• Exercises to maintain and gradually increase ROM (range of motion)
  • Exercises to strengthen muscles to better support damaged joints
  • Other forms of physical therapy
  • Implements to assist with walking, such as canes or braces
  • Losing weight in order to relieve unnecessary stress on joints.
Surgical Foot Arthritis Treatments

There are several major types of operations that are used in the treatment of foot arthritis. Some patients may need only a single type of surgery while others may need more than one variety. The most common procedures in use at the current time are:

  • Joint Elimination (Arthrodesis)
  • Exploratory Microsurgery (Arthroscopic Debridement)

Joint elimination surgery is also called fusion or arthrodesis. In this procedure, the two sides of the joint are connected together using a variety of hardware such as rods, pins, plates, and screws. The objective is the hold the bones against one another until such time as they grow into a continuous whole, eliminating any joint.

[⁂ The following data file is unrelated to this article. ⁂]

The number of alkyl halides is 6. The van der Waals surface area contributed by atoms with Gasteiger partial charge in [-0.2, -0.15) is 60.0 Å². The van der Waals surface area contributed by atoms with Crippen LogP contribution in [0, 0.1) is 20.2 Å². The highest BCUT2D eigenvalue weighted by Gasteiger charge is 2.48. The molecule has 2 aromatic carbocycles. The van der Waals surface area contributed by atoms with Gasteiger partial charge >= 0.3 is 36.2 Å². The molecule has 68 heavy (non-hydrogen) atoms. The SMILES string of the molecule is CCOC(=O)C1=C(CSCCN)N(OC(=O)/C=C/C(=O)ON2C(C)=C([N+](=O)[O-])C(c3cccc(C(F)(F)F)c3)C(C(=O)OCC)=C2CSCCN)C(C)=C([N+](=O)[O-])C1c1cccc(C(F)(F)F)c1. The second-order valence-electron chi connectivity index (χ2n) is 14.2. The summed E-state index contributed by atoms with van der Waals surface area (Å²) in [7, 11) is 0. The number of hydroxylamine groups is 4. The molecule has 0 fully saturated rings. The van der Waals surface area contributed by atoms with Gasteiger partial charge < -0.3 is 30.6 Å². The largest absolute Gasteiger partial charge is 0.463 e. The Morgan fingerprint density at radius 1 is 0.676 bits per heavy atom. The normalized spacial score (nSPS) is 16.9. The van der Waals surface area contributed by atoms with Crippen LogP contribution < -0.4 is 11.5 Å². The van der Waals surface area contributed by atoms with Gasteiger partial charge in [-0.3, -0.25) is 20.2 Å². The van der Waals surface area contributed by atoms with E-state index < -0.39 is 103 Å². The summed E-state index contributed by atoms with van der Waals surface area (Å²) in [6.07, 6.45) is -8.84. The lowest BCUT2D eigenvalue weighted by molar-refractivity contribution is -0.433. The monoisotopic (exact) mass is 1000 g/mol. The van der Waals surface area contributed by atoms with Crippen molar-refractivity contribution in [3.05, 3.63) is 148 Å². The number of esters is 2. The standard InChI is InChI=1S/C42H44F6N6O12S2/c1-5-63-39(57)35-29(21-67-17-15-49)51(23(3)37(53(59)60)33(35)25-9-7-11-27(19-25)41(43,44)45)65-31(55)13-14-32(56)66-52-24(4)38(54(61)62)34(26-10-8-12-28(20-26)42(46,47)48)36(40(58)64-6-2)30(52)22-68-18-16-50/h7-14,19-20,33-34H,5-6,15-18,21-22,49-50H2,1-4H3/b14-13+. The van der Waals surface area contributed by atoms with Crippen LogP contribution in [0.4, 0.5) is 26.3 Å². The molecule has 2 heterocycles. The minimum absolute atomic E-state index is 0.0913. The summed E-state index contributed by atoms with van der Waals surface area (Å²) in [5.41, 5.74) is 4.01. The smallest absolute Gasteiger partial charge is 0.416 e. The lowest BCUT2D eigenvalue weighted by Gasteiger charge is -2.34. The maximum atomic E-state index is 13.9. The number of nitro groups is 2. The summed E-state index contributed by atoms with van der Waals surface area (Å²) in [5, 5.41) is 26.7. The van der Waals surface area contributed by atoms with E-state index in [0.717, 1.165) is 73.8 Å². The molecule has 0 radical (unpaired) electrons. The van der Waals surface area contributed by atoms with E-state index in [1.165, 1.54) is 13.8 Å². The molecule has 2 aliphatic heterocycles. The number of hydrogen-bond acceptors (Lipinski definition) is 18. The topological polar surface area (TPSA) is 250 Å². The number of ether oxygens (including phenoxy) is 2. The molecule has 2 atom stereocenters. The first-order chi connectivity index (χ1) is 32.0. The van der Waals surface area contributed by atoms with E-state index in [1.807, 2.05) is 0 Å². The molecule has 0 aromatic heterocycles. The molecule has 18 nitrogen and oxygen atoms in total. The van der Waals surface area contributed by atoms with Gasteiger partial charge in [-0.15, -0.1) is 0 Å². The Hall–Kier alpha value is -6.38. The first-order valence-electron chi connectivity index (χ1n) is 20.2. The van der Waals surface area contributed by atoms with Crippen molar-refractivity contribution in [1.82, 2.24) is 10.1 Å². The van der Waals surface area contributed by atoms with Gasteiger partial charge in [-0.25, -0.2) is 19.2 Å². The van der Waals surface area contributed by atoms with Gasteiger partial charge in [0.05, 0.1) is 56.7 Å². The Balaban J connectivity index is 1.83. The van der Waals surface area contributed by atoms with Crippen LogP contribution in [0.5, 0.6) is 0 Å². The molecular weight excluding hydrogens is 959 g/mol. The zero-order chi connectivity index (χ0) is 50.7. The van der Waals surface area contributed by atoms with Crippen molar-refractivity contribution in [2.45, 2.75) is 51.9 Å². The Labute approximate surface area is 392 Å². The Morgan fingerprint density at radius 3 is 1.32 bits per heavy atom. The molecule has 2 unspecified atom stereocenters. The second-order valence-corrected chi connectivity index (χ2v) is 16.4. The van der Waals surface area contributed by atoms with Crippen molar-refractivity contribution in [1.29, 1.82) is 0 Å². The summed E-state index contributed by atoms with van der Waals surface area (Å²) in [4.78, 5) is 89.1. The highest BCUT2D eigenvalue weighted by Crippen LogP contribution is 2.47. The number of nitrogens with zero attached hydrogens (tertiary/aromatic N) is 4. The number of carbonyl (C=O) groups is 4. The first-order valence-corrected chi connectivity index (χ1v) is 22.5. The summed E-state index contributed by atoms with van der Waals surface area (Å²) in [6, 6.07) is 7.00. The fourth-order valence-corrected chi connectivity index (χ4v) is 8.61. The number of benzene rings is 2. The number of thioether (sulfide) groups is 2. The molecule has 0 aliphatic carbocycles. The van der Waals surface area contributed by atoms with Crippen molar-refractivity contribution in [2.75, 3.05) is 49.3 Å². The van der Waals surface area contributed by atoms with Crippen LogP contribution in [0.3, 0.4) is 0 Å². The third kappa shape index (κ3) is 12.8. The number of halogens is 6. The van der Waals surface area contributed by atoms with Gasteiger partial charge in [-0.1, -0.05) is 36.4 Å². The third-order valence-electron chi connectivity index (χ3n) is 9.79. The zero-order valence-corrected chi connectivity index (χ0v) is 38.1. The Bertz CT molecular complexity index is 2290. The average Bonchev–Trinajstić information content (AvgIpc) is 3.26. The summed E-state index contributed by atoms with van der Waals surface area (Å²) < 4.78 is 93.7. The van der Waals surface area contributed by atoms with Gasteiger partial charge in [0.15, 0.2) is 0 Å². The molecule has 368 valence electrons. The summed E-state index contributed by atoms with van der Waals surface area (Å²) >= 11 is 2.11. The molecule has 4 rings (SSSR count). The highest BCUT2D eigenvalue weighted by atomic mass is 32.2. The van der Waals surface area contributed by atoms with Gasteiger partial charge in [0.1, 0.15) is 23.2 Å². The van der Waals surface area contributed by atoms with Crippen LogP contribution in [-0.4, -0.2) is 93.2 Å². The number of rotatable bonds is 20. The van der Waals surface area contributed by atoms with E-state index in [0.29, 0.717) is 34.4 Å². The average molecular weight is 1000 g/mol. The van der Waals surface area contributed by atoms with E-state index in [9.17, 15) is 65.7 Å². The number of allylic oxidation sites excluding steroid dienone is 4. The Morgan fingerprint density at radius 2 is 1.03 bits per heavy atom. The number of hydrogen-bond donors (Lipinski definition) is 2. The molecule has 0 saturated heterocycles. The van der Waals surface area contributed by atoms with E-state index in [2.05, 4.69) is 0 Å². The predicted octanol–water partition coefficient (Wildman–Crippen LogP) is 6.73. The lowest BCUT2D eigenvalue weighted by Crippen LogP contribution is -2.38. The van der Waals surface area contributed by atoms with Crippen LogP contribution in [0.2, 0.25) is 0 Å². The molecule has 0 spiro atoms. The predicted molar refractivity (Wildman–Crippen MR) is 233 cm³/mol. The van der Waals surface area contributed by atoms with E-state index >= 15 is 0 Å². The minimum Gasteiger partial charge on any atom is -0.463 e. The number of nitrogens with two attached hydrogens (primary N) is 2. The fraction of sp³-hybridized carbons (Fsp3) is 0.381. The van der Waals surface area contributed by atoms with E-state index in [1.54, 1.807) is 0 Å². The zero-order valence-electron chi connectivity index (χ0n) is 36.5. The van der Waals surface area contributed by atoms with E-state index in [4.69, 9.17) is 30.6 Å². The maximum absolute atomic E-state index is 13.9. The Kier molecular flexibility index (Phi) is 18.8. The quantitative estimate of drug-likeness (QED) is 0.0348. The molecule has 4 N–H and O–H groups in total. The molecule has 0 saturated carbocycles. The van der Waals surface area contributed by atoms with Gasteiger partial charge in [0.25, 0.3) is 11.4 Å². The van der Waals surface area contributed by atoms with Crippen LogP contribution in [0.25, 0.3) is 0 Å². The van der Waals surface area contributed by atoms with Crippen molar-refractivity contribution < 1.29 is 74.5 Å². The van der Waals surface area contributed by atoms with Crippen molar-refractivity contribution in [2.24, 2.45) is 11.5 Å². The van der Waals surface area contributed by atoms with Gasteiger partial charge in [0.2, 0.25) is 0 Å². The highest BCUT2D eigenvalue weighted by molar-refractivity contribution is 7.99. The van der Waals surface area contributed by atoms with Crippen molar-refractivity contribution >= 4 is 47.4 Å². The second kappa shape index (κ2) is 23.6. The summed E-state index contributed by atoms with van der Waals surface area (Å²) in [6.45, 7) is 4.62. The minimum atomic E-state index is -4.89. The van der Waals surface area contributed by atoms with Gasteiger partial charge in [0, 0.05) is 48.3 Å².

This is a serious procedure not to be undertaken lightly and is typically reserved for severe cases.

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Arthroscopic Debridement, on the other hand, is a form of exploratory surgery  sometimes used with less severe cases of arthritis. The procedure involves inserting a tiny camera into a joint, using a device known as an arthroscope. A surgeon can examine the interior of the joint and if needed, thread tiny instruments through the arthroscope in order to remove any swollen tissue, bone spurs, or other elements that would be contributing to arthritis.